Laikipia, in Northern Kenya, is often overlooked in favor of the more famous Masai Mara. However, it has so much to offer with the safari experience made up of vast open spaces, a variety of activities, amazing game viewing and one of the most extraordinary luxury properties in Africa – Governors’ Mugie House.
An idyllic area that is often referred to as the ‘gateway to the Northern Frontier’ the Laikipia Plateau is an undiscovered ecosystem of wilderness terrain that covers over two million acres and is home to indigenous Pokot, Samburu, Kikuyu and Boran tribes.
The colourful Pokot tribe – photo credit Nick Penny
The unique and varied habitats here create stunningly scenic landscapes, from arid plains to icy mountains and sweeping hills, making it an excellent choice for the discerning safari enthusiast looking for something authentic, away from the usual tourist trails.
Governors’ Mugie House is located in Mugie Conservancy which is a private wildlife conservancy in Laikipia of almost 50,000 acres.
The family cottage at Governors’ Mugie House – photo credit Felix Rome
The House is the latest addition to the Governors’ portfolio and its unique location, fabulous interiors and dedicated staff provide an unrivalled setting for guests to connect with nature and each other, while having access to extraordinary safari experiences.
There are just eight beautiful stone cottages, with spacious interiors and furnishings which strike the perfect balance between luxury and functionality, each resting effortlessly on a hill looking over this wild landscape.
Amid this remarkable setting, Governors’ Mugie House design aesthetic is wholeheartedly dedicated to celebrating Africa, craftsmanship and creativity.
Inside one of the luxury suites at Governors’ Mugie House – photo credit Felix Rome
A large main house with open log fires hosts guests for relaxing cocktails and delicious meals, prepared from a creative menu with ingredients sourced from the organic vegetable gardens. The infinity pool offers unhindered views over the wilderness, while a waterhole, located in front of the house, attracts a variety of wildlife that comes by to drink.
The grand and inviting living room at Governors’ Mugie House – photo credit Felix Rome
Second only to the Masai Mara in terms of wildlife density, it is home to more endangered species than anywhere else in East Africa. It is famous for The Mugie Five which includes Grevy’s zebras, reticulated giraffes, common beisa oryx, Jackson’s hartebeests and striped hyenas.
The Grevy’s zebra is part of our ‘Mugie Five’ – photo credit Nick Penny
Each of these mammals is classified as ‘endangered’ on the IUCN’s Red List of threatened species – except for the striped hyena whose status is currently ‘vulnerable’.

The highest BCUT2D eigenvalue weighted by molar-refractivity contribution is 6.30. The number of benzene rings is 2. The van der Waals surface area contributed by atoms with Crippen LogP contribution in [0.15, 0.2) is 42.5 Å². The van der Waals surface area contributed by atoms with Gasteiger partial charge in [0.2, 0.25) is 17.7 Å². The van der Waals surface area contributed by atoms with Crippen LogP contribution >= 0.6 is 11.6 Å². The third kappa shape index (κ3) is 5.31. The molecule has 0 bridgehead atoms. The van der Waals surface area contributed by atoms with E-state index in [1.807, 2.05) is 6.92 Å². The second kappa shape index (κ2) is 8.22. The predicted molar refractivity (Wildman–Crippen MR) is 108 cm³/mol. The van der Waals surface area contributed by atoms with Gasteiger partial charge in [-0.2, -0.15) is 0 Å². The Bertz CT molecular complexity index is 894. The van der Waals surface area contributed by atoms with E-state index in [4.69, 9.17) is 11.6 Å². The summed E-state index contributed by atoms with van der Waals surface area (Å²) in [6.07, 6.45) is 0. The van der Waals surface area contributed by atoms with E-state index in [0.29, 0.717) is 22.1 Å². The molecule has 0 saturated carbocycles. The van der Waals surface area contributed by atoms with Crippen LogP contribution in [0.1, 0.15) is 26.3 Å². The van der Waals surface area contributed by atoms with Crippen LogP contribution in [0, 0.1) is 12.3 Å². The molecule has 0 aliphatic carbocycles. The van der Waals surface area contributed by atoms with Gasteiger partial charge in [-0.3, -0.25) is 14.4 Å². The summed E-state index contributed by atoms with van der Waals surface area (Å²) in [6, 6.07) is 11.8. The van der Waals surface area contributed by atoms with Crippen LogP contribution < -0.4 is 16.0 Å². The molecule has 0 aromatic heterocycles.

Night drives offer sightings of the elusive striped hyena, part of The Mugie Five – photo credit Nick Penny
In addition to a healthy population of lions, Laikipia boasts over two thousand elephants and many leopards. Other carnivores here are cheetahs, hyenas, jackals, aardwolves, bat-eared foxes and wild dogs – in fact, the region is home to 85 mammal species.
The ‘Gaby’ Pride of lions are resident on Mugie Conservancy – photo credit Nick Penny
The birdlife of Laikipia is seriously impressive too. The official checklist records over 500 species including ostriches, pelicans, cormorants, herons, egrets, storks, spoonbills, flamingos, eagles, sandpipers, bee-eaters and hornbills. This is a birder’s paradise and we urge you to pack your binoculars!
The grey crowned crane is listed as ‘endangered’ in the IUCN’s Red List and Laikipia boasts the 5th largest population of these birds within Kenya – photo credit Nick Penny
The abundant wildlife is, in many ways, thanks to the pioneering commitment of the Laikipia community and the Laikipia Wildlife Forum (LWF) which was established to promote conservation across the district’s private reserves. Animal sightings are boosted by close tracking of species such as lions and elephants, enabling guests to take part in conservation activities.
Our guests can head out to track lions and learn about the use of this technology – photo credit Nick Penny
Mugie Conservancy is at the forefront of conservation, operating as a low-impact cattle ranch alongside preserving the delicate and productive ecosystems that host its abundant wildlife. Cutting edge community grazing programs and community empowerment projects through micro-economic assistance have encouraged engagement and investment from the local community in the conservation goals of Mugie.
Mugie Conservancy combines sustainable conservation and productive rangeland management – photo credit Felix Rome
Providing the utmost seclusion and comfort, this expansive standalone property offers everything from spa treatments, to lion tracking, canoeing, exclusive game viewing, guided bush walks (coming soon) and visits to the local community projects.
Canoeing on Mugie Dam at sunrise, is one of the signature experiences available at Governors’ Mugie House – photo credit Nick Penny
Travelers choose to stay at Governors’ Mugie House because of the expansive space and beauty of the remote location. They value the deeply restorative effects of this pristine location as well the limited guest and vehicle numbers, exceptionally consistent game viewing and unrivalled intuitive care they receive during their stay.
Guided bush walks will soon be available at Governors’ Mugie House – photo credit Nick Penny
For further information or to book a safari, please contact firstname.lastname@example.org